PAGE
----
Bad Boys II
Directed by Michael Bay. Starring Martin Lawrence, Will Smith, Jordi Mollà, Gabrielle Union, Peter Stormare, Theresa Randle, Joe Pantoliano, Jon Seda, Henry Rollins. (2003, R, 150 min.)
REVIEWED By Marjorie Baumgarten, Fri., July 18, 2003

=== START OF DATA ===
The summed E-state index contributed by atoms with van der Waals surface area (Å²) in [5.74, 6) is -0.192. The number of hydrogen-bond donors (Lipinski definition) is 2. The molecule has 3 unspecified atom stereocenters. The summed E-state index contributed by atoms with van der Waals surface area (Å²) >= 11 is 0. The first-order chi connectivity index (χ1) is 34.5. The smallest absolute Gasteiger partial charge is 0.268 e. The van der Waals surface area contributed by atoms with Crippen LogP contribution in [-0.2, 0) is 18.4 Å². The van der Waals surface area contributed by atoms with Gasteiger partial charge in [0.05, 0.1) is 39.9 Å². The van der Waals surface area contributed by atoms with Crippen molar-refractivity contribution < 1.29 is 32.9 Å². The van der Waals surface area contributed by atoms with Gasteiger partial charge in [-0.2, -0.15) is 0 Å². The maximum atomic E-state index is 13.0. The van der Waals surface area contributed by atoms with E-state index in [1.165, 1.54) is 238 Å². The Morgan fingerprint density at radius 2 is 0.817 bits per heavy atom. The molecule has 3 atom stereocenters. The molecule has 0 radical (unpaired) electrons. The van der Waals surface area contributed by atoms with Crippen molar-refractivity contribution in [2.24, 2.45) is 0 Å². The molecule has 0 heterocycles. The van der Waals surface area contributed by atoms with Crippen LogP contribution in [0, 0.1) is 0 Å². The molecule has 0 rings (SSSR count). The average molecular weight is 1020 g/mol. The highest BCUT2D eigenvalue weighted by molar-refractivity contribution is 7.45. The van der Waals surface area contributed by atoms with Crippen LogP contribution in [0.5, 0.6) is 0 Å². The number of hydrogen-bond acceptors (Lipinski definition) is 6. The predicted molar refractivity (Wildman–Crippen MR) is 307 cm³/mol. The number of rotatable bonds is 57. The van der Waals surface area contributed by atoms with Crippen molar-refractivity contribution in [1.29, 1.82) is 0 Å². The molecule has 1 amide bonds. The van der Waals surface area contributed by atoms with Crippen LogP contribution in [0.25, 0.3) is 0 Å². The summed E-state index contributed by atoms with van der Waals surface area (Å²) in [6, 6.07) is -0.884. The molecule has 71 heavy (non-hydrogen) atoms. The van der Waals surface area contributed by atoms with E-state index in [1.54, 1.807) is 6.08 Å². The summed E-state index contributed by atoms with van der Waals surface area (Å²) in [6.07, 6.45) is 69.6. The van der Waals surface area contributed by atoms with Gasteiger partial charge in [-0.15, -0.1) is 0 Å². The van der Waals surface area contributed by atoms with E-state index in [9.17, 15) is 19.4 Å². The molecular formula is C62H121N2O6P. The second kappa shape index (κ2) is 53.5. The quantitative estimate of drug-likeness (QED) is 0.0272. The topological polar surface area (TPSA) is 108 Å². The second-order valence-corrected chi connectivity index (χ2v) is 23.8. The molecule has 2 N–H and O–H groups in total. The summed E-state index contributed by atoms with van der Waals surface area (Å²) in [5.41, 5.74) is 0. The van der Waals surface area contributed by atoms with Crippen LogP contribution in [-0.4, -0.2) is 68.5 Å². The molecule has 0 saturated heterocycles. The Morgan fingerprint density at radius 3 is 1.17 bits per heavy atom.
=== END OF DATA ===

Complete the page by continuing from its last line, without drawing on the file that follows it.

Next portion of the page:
Michael Bay, in his first directorial outing since the disappointing Pearl Harbor, returns to familiar territory with this sequel to his lucrative 1995 debut film Bad Boys. The movie also reteams him with producer Jerry Bruckheimer (Beverly Hills Cop, Armageddon, Kangaroo Jack, Pirates of the Caribbean: The Curse of the Black Pearl), the oft-reviled and/or -revered moviemaker whose finger-on-the-pulse-of-popular taste has led him to a career marked by a long string of popcorn-pushing spectacles that scorn politically correct ideology and most thinking in general. The first Bad Boys was a modestly budgeted action-comedy that raked in many times its costs at the box office. This time out, the budget was so high that Bad Boys II needs to become an all-time top-grosser in order to make good profits on the investment. Bay and Bruckheimer make sure the viewer gets the sense of seeing all the money invested up on the screen in terms of the amount of vehicles and other things that are blown up or demolished, the free-ranging banter of its two top-paid stars, and the 2 1/2-hour running time that gives new meaning to the word excess. The movie’s length forces our suspension of disbelief for at least an hour more than is comfortable and pushes mindlessness to a dangerous longevity. A fabulously staged car chase on a Miami causeway demolishes dozens of vehicles (and, no doubt, lives), although our heroic leads escape without a scratch. Their captain (played with an excess of quirkiness by Pantoliano) brushes it off by saying, "Well, at least no police were killed." A car chase near the end of the movie has bad boys Marcus Burnett (Lawrence) and Mike Lowrey (Smith) riding roughshod in a Hummer over an entire Cuban village, decimating scores of homes and land without any visible loss of life. Another car-chase spectacle involves lots of corpses whose mortal remains are further sliced, diced, severed, and decapitated in the commotion. It’s not just human life that’s treated in so careless a manner in Bad Boys II: Similar disregard is shown for police procedure, criminal law, gay acceptance, psychotherapeutic healers, and other technicalities of the law and modern life. Bay also re-employs that memorable bomb’s-eye perspective that worked so fantastically in Pearl Harbor. Bad Boys II has a couple of impressive slow-motion shots of bullet trajectories that are as thrilling as they are stupefying. Another stunning sequence involves a shootout in a house full of angry Rastafarians, in which Bay’s camera performs 360-degree perspectives and all sorts of canny mirror tricks. All the action is also set to a propulsive soundtrack that features a host of today’s top hip-hop stars (many of them stars of P. Diddy’s Bad Boys record label). The film’s routine plot is a meager affair about the importation of Ecstasy tablets into Miami by the Russian and Cuban mobs, a plot (by top writers Jerry Stahl and Ron Shelton) that serves as mere draping for the blow-it-up mayhem. The performances are mechanical as well, even though Smith (who still appears to have most of his pumped-up Mohammed Ali physique intact) and Lawrence seem to be having a blast. Gabrielle Union really comes into her own in this picture as a gun-toting DEA agent who is also conveniently Marcus’ sister and Mike’s love interest. Bad Boys II is not without laughs, and its eye-popping mayhem also achieves its desired effect. It’s just that you leave the theatre thinking less of yourself and humanity as a whole, as though you’ve been to a catered affair that served nothing but a sickening amount of junk food.